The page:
In principle, neuroscience is hard science. The more interesting point is why we need to explain things. I am not saying that we do not want to understand, just that one needs to ask which part of the brain is activated by understanding. And also, whether the brain systems work differently when we propose different explanations. In addition, understanding why something happened in the past does not really tell us very much about what we should do in the future. It might even distract us from the task of planning for the future.

What does this new cultural symptom mean? Dahl explains:

Something about the seemingly impenetrable mysteries of the brain seems to cause people to decide they don't need to bother with critical thinking, which, incidentally, is one potential reason why "brain training" apps and the like are so popular, despite the lack of evidence to back them up. Something to keep in mind — or, rather, in your anterior cingulate cortex.

Surely, this is intriguing. The study does not merely measure what the culture values and devalues. It tells us that therapy patients are probably no longer interested in psychobabble, that they are less likely to respond to explanations that reference upbringing, narcissism, low self-esteem, the Oedipus complex and sexual repression. It also says that DNA no longer impresses people as an explanation.

One suspects that the study did not try out philosophical or theological explanations because no one takes them seriously any more. I hope that they do so the next time they test out the hypotheses.

The study does tell us that today’s students are extremely materialistic, to the point of reducing the mind and its mysteries to blips on a PET scan and to reduce human experience to brain waves. Dahl is correct to qualify the neurobabble as “meaningless.” It is also mindless.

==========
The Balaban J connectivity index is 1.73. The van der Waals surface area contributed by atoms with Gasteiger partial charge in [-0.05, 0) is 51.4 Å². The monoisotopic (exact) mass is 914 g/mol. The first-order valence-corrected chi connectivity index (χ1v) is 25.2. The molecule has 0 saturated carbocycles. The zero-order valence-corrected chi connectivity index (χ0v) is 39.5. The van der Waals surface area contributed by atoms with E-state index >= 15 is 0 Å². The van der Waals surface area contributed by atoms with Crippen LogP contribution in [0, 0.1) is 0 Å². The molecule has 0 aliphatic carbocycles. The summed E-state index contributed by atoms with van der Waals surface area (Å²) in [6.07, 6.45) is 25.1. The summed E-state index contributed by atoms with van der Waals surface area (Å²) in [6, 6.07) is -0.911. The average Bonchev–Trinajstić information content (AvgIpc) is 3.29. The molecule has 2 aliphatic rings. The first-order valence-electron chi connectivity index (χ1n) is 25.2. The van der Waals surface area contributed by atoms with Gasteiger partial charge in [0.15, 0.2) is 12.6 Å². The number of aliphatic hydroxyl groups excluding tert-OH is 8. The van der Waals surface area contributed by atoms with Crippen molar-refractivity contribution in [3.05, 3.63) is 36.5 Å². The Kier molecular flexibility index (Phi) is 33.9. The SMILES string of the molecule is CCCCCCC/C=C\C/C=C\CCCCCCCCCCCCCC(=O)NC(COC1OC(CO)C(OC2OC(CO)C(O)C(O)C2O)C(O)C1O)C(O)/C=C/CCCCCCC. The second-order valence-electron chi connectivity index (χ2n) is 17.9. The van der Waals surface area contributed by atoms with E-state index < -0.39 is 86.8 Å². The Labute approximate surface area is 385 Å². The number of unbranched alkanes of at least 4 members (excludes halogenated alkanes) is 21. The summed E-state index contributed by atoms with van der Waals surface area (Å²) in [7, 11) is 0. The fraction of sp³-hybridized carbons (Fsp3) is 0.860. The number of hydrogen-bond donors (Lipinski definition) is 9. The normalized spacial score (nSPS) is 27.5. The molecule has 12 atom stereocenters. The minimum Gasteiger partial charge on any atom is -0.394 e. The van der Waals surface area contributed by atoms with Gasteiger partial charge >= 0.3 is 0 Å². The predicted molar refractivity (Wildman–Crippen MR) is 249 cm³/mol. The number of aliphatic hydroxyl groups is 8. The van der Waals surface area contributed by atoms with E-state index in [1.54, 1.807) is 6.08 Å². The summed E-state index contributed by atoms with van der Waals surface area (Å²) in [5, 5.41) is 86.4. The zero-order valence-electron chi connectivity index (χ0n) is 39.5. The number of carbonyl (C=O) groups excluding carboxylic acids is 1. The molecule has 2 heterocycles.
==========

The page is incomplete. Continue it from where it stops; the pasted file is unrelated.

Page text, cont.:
Just because a region of the brain lights up on a scan does not mean that the highlighted region caused a behavior. Even if we have an interest in explaining things away, we need to recognize the distinction between correlation and causation.

Explanation, however good it is, can only take you so far. Neuroscience, like all science, does not offer you a set of ethical principles and precepts. It pretends to explain things but it does not tell you what you should and should not do.

One recognizes the ghost of David Hume hovering over this discussion. In the middle of the eighteenth century Hume famously noted that science can only tell you what is. It cannot tell you anything about should.

Science can tell you what happens when you shoot a bullet into a vat of jelly. It can tell you what happens when you shoot a bullet into someone’s right leg. But it cannot tell you when and whether to shoot or not to shoot the one or the other. For that we need ethics. Like all other sciences neuroscience is ethically challenged.